For an award as subjective as most valuable player, sometimes you need to rely less on statistical analysis and more on visceral feelings.
The numbers say LeBron James should be the NBA's MVP. The standard definition of the best player on the best team leads you to Kevin Garnett. But there are times when the MVP award is captured in a moment. And no one does moments like Kobe Bryant.
He had two more of them Thursday night. Not the super-dramatic, clock-running-down, how-did-he-make-that-shot moments. Just the type of things MVPs do.
The Utah Jazz were playing zone defense. But either some of them didn't realize it or Kobe refused to acknowledge it, because you're not supposed to do what he did against a zone: He blew by his man in 3-point territory and got all the way to the basket for an uninterrupted dunk. (Too late, Andrei Kirilenko.)
On the Jazz's next possession, they lost the ball and it wound up in Bryant's hands. These things have a way of happening to the best players, the same way the puck always seemed to find its way to Mario Lemieux's stick. Bryant started on a 3-on-1 fast break and pulled off a move straight from the old "Magic Johnson -- Always Showtime" video. Bryant jumped in the air, looked left at Sasha Vujacic, then dished the ball to Luke Walton on his right. Kirilenko spent the entire time with his back to the ball, without a clue as to what was going to happen next.
Just like that, the ballgame was decided.
The MVP race isn't quite as finalized. I had been leaning toward LeBron and his 31 points, eight rebounds and seven assists per game. But then the Cleveland Cavaliers dropped back-to-back games to the New Jersey Nets and the Washington Wizards, putting a serious dent in their chances of getting 50 victories. Now they have to win 11 of their last 13 games to get to a mark every MVP has reached after Moses Malone won the award with a 46-36 Houston Rockets team in 1982. (That doesn't include Karl Malone in the lockout-shortened 1999 season.)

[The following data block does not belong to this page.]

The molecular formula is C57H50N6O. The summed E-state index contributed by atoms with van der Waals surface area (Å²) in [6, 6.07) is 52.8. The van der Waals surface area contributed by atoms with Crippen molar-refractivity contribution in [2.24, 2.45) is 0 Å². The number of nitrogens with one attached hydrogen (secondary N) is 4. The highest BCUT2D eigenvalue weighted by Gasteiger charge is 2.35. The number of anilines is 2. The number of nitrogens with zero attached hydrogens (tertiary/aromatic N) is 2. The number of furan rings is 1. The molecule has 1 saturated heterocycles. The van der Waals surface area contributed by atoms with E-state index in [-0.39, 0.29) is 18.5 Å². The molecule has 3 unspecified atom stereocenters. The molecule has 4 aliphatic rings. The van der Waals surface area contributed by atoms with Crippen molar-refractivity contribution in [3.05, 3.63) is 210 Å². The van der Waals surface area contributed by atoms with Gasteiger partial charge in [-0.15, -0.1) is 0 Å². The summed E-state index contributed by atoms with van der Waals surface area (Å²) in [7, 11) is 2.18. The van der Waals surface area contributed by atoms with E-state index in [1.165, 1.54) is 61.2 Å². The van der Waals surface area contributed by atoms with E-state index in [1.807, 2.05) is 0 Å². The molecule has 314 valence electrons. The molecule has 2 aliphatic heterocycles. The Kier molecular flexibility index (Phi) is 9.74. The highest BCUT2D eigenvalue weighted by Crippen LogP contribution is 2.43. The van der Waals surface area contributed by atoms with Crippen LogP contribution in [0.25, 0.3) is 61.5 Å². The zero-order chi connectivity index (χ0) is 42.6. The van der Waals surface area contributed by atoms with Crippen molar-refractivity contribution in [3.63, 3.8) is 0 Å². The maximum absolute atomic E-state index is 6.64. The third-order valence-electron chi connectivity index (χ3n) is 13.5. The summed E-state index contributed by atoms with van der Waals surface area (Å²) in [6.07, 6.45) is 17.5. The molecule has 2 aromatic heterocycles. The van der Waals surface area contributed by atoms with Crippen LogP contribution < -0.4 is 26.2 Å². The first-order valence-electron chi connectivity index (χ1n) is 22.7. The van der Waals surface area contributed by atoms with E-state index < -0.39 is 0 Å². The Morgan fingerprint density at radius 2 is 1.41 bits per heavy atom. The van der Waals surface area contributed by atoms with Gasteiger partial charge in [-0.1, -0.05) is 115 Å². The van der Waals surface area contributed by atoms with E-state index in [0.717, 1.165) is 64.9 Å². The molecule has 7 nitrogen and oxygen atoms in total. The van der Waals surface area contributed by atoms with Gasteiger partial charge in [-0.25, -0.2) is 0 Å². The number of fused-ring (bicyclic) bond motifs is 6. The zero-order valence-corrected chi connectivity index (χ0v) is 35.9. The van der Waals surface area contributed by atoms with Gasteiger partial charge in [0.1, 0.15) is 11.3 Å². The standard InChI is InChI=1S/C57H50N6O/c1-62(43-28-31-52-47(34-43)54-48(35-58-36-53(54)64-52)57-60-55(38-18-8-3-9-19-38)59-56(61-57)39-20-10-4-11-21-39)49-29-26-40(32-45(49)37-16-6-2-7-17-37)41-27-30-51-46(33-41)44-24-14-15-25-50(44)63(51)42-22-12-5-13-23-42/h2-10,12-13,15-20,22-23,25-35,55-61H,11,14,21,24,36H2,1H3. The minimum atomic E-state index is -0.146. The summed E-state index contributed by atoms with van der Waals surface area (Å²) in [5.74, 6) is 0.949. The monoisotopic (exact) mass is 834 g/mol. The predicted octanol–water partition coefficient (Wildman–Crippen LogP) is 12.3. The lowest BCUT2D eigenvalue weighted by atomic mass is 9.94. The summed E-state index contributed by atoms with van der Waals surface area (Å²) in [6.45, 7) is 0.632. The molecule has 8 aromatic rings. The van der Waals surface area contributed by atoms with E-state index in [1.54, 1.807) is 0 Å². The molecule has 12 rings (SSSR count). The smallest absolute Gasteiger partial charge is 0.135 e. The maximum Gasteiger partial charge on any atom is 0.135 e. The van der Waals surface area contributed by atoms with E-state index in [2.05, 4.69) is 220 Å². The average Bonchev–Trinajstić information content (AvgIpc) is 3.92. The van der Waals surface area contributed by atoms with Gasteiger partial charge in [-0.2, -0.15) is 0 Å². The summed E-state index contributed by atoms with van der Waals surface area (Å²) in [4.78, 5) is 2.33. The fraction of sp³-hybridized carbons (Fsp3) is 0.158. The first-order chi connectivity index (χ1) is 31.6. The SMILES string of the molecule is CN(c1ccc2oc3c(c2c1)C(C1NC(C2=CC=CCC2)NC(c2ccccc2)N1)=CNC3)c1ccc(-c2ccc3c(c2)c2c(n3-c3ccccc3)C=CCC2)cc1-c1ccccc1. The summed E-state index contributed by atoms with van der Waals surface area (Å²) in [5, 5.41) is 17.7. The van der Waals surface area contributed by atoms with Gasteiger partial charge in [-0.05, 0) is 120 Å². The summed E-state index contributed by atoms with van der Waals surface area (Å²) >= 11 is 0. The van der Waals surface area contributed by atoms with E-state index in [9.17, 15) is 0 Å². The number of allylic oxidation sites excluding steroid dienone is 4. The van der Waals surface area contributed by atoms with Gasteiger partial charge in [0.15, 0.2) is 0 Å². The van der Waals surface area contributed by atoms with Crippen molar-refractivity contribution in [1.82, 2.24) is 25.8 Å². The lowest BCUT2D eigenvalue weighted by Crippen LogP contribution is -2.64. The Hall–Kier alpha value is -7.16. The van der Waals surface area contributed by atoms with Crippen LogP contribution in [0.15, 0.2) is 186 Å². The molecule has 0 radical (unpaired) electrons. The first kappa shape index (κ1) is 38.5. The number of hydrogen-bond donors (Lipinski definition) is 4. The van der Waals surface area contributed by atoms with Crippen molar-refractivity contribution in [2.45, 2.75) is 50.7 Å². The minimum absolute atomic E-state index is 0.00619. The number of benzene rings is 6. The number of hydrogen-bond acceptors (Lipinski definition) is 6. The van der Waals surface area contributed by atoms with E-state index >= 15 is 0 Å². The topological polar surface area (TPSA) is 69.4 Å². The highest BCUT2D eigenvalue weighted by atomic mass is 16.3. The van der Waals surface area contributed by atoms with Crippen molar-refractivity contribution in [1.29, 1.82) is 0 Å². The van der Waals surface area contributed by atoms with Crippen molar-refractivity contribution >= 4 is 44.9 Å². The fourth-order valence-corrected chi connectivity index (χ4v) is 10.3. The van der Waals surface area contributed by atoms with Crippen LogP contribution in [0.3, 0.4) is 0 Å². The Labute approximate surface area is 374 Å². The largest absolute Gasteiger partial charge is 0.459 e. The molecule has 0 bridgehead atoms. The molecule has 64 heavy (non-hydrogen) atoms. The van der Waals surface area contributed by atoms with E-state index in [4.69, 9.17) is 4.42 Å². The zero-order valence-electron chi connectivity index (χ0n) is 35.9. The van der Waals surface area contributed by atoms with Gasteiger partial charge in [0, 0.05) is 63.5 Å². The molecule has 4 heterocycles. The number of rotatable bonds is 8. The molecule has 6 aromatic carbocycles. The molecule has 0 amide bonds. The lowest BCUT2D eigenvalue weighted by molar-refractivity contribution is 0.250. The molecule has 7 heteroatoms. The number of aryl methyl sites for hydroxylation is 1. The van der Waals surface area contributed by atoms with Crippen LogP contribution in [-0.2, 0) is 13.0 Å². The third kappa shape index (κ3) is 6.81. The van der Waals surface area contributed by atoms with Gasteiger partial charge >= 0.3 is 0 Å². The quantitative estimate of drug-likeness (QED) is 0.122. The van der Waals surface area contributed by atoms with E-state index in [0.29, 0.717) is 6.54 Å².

Then again, the Cavs might be closer to 50 wins if they hadn't lost all six games James missed with injuries. With him in the lineup, they beat the Boston Celtics and Lakers twice, and the San Antonio Spurs and Detroit Pistons.
It's the old with-and-without argument. You know, the same one that was used against Garnett after the Celtics went 7-2 while he was injured. But that doesn't take into account the tone Garnett set for this team back during summer workouts or the 30-4 start that turned potential into reality. Or the sweep of the Texas teams the Celtics just completed. Boston has the best record in the league, and don't dismiss it as the luck of playing in the Eastern Conference. It actually has a higher winning percentage against the West than it does against the East.
But you know what's missing from Garnett's highlight package? The big shots. When you loop Celtics video, you see clutch jumpers by Ray Allen and new addition Sam Cassell. As a Celtic described it to me earlier in the season, Garnett is happy to let others do the scoring. That frees him to focus on defense and rebounding. There's value to that, too. Someone who values those things is valuable.
But at some point, an MVP should decide games with the ball in his hands. He should master the moment.
LeBron has shown an increasing ability to do that. It started in Detroit in Game 5 of the Eastern Conference finals last year. The entire fourth quarter and overtime were an extended moment, like a movie director shooting a scene with one long camera shot (as seen in "Goodfellas" and "Kill Bill").
LeBron had a few more moments against the Pistons on Wednesday. He capped it off with
a late 3-pointer, totally irrelevant to the game's outcome but completely germane to the burgeoning rivalry. It was his way of saying, "Take that with you. You haven't seen the last of me."
But Bryant's moments Thursday put the Lakers in first place in the ultra-competitive Western Conference.
That's the difference at this moment.
J.A. Adande is the author of "The Best Los Angeles Sports Arguments." He joined ESPN.com as an NBA columnist in August 2007 after 10 years with the Los Angeles Times. Click here to e-mail J.A.